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A fine portrait miniature of a young Lady

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Artist: Mary Beale

REF
4975
Wearing a low-cut blue dress with slashed sleeves revealing white underdress, brown stole fastened with a brooch at her left shoulder, gem set brooch and string ofpearls at her corsage
on vellum, set in the original silver-gilt frame with pierced spiral cresting

Mary Beale (nee Cradock) was one of the most successful professional female Baroque-era portrait painters of the late 17th century due to her perseverance of her business. Praised by Richard Gibson and court painter Peter Lely, she is considered as successful as Joan Carlile.[citation needed] Joan Carlile was also an English portrait painter, who was one of the first women to practise painting professionally. Mary Beale managed to be the financial provider for her family through her professional portrait business. Her book Observations, although it was never officially published, was one of the first instructional books ever written by a woman, and boldly announced her authority on painting.
Mary married Charles Beale on 8 March 1651/2 at the age of eighteen. Throughout their marriage, Mary and Charles worked together as equals and as business partners, which was not often seen at the time. She started working by painting favours for people she knew in exchange for small gifts or favors. Charles Beale kept close record of everything Mary did as an artist. He would take notes on how she painted, what business transactions took place, who came to visit, and what praise she would receive. Charles wrote thirty notebooks' worth of observations over the years, calling Mary 'my dearest heart'. She became a semi-professional portrait painter in the 1650s and 1660s, working from her home, first in Covent Garden and later in Fleet Street in London.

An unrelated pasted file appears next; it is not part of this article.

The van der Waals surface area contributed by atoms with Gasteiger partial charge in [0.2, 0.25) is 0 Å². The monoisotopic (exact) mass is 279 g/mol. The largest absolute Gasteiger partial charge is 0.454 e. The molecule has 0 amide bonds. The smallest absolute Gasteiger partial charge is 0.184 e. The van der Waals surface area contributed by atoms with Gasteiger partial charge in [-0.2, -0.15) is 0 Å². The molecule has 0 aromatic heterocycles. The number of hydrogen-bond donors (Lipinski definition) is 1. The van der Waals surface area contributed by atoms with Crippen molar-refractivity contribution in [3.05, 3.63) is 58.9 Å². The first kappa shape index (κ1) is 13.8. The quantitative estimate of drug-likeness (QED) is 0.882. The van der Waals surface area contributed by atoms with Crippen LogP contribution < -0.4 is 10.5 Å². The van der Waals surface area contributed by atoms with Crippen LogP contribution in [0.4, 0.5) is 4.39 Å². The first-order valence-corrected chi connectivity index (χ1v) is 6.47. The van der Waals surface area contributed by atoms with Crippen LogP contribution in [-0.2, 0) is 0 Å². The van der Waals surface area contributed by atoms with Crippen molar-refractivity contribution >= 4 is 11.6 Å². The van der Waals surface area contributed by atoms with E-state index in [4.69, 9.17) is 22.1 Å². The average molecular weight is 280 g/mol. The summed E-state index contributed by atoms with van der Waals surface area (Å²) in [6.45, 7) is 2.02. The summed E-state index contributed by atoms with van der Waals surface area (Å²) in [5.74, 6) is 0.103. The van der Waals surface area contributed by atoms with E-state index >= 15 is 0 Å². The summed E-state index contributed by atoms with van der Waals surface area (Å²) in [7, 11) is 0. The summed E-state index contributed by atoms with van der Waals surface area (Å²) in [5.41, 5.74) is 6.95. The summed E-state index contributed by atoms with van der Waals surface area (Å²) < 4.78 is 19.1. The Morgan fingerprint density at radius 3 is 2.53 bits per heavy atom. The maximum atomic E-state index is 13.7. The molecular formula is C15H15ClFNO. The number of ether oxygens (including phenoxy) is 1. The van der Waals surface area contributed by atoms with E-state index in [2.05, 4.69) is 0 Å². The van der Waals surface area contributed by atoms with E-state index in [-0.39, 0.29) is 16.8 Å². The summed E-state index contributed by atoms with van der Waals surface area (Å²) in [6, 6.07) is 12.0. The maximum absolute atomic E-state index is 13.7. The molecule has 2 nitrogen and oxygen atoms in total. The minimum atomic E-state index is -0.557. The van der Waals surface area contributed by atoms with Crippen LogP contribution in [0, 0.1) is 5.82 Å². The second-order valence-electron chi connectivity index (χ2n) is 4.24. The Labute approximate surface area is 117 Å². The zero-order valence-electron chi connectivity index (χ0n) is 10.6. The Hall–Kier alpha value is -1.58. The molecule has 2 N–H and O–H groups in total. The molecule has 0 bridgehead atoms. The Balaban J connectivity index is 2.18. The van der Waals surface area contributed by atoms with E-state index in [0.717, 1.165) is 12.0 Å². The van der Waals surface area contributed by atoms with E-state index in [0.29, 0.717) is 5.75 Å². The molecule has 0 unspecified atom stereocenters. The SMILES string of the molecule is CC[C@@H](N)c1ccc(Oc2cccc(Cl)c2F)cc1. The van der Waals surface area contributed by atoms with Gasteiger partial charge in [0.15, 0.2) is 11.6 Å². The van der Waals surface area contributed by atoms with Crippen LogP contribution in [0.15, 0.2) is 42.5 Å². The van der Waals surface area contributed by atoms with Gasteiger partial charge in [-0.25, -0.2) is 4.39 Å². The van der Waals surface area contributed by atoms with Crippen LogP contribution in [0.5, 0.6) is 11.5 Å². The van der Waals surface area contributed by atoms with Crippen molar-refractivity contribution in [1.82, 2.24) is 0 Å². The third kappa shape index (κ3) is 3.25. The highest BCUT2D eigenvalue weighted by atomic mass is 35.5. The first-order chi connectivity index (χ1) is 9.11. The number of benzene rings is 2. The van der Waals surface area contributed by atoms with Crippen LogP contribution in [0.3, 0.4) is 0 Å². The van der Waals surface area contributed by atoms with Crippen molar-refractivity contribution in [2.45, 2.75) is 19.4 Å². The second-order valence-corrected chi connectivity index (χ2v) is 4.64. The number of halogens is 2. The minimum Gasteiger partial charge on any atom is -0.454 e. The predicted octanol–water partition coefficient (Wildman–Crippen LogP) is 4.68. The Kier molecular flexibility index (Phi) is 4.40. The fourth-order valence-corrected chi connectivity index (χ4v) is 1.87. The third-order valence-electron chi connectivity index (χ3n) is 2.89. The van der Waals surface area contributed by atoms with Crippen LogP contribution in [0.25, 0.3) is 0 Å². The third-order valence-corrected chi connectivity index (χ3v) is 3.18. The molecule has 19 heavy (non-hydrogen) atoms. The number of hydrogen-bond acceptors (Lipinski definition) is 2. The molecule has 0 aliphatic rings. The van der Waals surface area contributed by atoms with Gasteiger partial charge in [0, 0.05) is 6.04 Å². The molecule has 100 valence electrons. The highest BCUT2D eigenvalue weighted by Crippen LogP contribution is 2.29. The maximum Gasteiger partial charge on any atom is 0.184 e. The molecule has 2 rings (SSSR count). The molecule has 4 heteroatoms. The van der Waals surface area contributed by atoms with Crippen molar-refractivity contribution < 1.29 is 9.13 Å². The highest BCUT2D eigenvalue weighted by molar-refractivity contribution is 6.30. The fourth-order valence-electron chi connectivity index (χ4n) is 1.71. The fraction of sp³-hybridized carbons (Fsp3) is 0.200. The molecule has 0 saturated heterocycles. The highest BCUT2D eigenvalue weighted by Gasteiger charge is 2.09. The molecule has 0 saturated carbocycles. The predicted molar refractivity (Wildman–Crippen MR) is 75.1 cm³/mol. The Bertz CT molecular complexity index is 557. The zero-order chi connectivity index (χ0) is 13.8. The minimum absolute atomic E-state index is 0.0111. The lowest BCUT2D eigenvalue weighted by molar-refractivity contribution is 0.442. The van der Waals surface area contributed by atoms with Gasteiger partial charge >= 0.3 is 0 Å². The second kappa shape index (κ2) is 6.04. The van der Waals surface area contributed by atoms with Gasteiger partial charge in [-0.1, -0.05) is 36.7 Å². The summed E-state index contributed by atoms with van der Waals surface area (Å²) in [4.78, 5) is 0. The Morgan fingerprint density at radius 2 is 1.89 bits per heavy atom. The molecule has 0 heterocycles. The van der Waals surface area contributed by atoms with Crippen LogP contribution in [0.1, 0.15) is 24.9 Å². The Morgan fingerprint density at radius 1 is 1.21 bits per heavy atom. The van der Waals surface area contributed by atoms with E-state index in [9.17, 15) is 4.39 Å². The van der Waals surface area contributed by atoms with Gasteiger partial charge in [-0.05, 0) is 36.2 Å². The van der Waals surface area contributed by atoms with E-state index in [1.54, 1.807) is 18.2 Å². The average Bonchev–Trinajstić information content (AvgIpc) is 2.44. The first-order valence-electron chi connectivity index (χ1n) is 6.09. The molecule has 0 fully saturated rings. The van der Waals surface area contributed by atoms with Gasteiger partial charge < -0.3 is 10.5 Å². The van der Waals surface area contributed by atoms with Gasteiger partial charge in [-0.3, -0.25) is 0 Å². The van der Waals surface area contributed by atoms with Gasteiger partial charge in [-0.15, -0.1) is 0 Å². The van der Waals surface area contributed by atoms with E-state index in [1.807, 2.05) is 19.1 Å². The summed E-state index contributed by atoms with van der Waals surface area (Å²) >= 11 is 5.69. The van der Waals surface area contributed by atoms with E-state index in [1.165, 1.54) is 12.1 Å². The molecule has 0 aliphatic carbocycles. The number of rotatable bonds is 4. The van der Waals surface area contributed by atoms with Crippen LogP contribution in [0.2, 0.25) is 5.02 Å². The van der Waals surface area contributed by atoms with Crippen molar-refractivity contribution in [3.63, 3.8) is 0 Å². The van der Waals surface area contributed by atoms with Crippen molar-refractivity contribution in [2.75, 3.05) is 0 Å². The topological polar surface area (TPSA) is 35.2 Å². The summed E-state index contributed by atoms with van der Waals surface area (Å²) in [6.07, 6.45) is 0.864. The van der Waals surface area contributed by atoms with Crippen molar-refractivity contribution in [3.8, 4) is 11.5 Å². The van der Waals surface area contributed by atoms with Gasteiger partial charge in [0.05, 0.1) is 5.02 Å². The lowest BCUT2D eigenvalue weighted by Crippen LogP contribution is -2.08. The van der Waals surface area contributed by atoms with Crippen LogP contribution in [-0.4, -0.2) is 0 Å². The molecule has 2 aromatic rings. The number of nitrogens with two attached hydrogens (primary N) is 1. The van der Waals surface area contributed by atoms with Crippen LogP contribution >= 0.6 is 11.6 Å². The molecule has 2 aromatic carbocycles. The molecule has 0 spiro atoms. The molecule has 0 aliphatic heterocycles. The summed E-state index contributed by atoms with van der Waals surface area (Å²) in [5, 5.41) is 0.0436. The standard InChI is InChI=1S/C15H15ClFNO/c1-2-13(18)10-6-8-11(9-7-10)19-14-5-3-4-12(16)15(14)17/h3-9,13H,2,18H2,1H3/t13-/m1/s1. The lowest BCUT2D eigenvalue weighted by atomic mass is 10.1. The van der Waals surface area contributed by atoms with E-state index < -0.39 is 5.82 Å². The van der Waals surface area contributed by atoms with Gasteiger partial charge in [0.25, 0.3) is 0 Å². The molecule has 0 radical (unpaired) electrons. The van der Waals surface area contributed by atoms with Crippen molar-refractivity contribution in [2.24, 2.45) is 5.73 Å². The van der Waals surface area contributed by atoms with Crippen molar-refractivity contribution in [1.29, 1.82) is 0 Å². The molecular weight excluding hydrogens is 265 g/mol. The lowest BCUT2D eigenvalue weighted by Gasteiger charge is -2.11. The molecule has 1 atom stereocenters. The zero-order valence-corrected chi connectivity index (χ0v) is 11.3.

Once Mary did start painting for money in the 1670s, she carefully picked whom she would paint, and used the praise of her circle of friends to build a good reputation as a painter. Some of these people included Queen Henrietta Maria and John Tillotson, a clergyman from St James' Church, a close friend of Mary Beale who eventually became the Archbishop of Canterbury. Mary's connection to Tillotson as well as her strong Puritan marriage to Charles worked in her favour in building up her good reputation.[Mary Beale typically charged five pounds for a painting of a head and ten pounds for half of a body for oil paintings. She made about two hundred pounds a year and gave ten per cent of her earnings to charity. This income was enough to support her family, and she did so.Needless to say, it is truly remarkable that Mary Beale was responsible for being the breadwinner of the family.cec
More Information
Provenance                 De la Hey Collection; Sotheby's, London 27 Mary 1968, lot 57 (£700 to Law)
Robert Bayne-Powell, C.B
Christie's, Property of a European Collection, 21 April, 1998
Literature                 Daphne Foskett, Collecting Mniatures, Woodbridge, 1979, p. 108, illustrated pl. 21A
Daphne Foskett, Miniatures, Dictionary and Guide, Woodbridge, 1987, p. 108 illustrated pl. 21A -
Exhibition                 Edinburgh, The Arts council Gallery, British Portrait Miniatures, 1965, no. 110
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